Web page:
As the WWU coaches looked back on the successes of the first half of the WWU Men’s Rugby Club they confirmed many of their early assessments when they first began the fall training sessions in August. Foremost amongst those assessments was the need to get more players with rugby experience.
The crew that first reported for those fall training sessions were enthusiastic and they were good, and sometimes great, athletes. But, for the bulk of the players, their rugby experience was limited to what they had learned by participating in the WWU Men’s Rugby program.
Director of Rugby and Head Coach Paul Horne along with Head 7’s Coach Adam Roberts knew from the get go that identifying and recruiting new players to the program who already had rugby experience at the high school level, and even earlier if possible, was the programs highest priority.
Getting the program up to speed the first few months didn’t leave a lot of time for recruiting but recruit they did. WWU is fortunate to be situated in a great spot for rugby, we’re near British Columbia where rugby is the equivalent of high school football here in the US, and, high school rugby in the US, particularly on the West Coast, is experiencing a meteoric rise in participation.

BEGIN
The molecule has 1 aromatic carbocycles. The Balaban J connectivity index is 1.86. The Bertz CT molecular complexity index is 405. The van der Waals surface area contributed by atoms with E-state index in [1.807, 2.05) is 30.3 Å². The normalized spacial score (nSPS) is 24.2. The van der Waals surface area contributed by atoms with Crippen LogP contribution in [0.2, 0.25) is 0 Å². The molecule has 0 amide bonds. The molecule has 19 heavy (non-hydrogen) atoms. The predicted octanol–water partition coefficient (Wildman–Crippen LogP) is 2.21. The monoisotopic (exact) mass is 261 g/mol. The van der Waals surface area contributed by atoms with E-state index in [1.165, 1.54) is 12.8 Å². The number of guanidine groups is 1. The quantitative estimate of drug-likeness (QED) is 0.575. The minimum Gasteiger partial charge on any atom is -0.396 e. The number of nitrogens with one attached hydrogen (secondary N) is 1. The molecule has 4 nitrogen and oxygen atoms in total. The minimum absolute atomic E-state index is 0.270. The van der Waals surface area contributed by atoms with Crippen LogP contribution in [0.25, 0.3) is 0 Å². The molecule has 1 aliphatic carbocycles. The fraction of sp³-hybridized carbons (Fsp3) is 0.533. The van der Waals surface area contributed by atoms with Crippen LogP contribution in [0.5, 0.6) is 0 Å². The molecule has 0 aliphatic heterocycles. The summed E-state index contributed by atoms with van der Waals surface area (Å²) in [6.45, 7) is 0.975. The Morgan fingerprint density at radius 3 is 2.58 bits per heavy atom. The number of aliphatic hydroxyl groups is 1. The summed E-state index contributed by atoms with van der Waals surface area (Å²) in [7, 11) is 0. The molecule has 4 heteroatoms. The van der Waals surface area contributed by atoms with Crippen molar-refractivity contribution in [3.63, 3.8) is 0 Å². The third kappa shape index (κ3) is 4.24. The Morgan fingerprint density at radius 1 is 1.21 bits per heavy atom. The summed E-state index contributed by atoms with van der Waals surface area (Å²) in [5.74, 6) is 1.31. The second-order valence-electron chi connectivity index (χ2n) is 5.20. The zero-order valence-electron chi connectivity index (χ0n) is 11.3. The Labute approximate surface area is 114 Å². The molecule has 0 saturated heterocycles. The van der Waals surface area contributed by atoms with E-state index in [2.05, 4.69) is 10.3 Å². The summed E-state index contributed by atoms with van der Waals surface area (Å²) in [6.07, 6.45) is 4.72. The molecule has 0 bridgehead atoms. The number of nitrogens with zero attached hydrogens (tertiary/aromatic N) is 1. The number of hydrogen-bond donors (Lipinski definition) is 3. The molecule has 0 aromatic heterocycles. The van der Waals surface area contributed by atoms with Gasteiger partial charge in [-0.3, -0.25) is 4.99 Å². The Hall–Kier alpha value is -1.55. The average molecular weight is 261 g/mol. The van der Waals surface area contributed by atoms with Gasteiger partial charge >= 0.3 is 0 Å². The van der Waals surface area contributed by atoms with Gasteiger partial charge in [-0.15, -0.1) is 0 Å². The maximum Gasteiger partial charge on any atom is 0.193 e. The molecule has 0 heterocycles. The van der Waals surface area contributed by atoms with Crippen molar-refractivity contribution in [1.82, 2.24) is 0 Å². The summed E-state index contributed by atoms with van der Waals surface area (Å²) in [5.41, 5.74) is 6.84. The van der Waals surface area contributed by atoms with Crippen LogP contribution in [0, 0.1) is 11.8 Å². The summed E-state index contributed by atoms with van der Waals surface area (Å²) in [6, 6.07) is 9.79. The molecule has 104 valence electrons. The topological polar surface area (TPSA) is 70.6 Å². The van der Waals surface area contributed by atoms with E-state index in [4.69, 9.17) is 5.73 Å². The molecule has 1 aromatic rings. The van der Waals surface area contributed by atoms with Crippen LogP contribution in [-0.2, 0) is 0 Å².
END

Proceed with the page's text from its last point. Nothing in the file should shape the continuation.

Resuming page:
Given the WWU program’s limited budget Horne and Roberts figured to concentrate their recruiting efforts in three areas: BC, Washington, and Northern California.
As mentioned earlier, high school rugby in the states is growing at exponential rates and rugby in the State of Washington is no exception. And one of the strongest programs on the West Coast, if not the nation, lives right here in Whatcom County, Chuckanut Bay RFC. Chuckanut Bay is home to the current U-19 State Champion Trophy and that club has placed two members on the US National Team (Shawn Pittman and Nick Wallace) and has another player on the US National U-20 team in Sehome student, Titi Lamositele. So the Chuckanut players know that they have a great opportunity to further their education and their rugby careers right here in their back yard by coming to Western. In addition, there are strong U-16 and U-19 programs at Liberty High School in Renton, Valley Rugby Club in Kent, and Rainier Plateau Rugby Club in Bonney Lake.